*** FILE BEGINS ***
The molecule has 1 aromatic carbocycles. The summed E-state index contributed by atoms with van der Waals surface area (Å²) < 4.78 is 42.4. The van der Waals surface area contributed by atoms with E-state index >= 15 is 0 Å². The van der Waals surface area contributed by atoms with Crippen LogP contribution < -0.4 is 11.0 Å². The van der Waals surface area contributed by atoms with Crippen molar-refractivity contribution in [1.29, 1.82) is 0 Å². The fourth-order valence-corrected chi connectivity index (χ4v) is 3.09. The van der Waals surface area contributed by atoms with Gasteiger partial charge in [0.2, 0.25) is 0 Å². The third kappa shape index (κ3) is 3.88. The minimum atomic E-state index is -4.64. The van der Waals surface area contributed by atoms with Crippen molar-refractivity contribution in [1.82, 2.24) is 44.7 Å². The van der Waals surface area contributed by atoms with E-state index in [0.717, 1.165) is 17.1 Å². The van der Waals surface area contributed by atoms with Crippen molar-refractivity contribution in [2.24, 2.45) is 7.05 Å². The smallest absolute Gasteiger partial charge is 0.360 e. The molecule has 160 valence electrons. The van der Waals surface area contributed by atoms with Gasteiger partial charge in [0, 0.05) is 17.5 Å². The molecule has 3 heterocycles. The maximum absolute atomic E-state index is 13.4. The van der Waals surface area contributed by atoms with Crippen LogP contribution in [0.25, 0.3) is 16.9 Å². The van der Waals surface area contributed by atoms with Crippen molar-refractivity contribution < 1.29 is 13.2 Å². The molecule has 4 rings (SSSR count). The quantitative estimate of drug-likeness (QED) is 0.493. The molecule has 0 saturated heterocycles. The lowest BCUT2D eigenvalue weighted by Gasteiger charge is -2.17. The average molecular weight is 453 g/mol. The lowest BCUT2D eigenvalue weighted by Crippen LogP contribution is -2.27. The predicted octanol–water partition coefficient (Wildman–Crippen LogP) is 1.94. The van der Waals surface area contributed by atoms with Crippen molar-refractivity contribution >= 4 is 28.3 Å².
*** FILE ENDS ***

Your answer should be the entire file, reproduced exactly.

The molecule has 1 aromatic carbocycles. The summed E-state index contributed by atoms with van der Waals surface area (Å²) < 4.78 is 42.4. The van der Waals surface area contributed by atoms with E-state index >= 15 is 0 Å². The van der Waals surface area contributed by atoms with Crippen LogP contribution < -0.4 is 11.0 Å². The van der Waals surface area contributed by atoms with Crippen molar-refractivity contribution in [1.29, 1.82) is 0 Å². The fourth-order valence-corrected chi connectivity index (χ4v) is 3.09. The van der Waals surface area contributed by atoms with Gasteiger partial charge in [0.2, 0.25) is 0 Å². The third kappa shape index (κ3) is 3.88. The minimum atomic E-state index is -4.64. The van der Waals surface area contributed by atoms with Crippen molar-refractivity contribution in [1.82, 2.24) is 44.7 Å². The van der Waals surface area contributed by atoms with E-state index in [0.717, 1.165) is 17.1 Å². The van der Waals surface area contributed by atoms with Crippen molar-refractivity contribution in [2.24, 2.45) is 7.05 Å². The smallest absolute Gasteiger partial charge is 0.360 e. The molecule has 160 valence electrons. The van der Waals surface area contributed by atoms with Gasteiger partial charge in [0, 0.05) is 17.5 Å². The molecule has 3 heterocycles. The maximum absolute atomic E-state index is 13.4. The van der Waals surface area contributed by atoms with Crippen LogP contribution in [0.25, 0.3) is 16.9 Å². The van der Waals surface area contributed by atoms with Crippen molar-refractivity contribution < 1.29 is 13.2 Å². The molecule has 4 rings (SSSR count). The quantitative estimate of drug-likeness (QED) is 0.493. The molecule has 0 saturated heterocycles. The lowest BCUT2D eigenvalue weighted by Gasteiger charge is -2.17. The average molecular weight is 453 g/mol. The lowest BCUT2D eigenvalue weighted by Crippen LogP contribution is -2.27. The predicted octanol–water partition coefficient (Wildman–Crippen LogP) is 1.94. The van der Waals surface area contributed by atoms with Crippen molar-refractivity contribution >= 4 is 28.3 Å².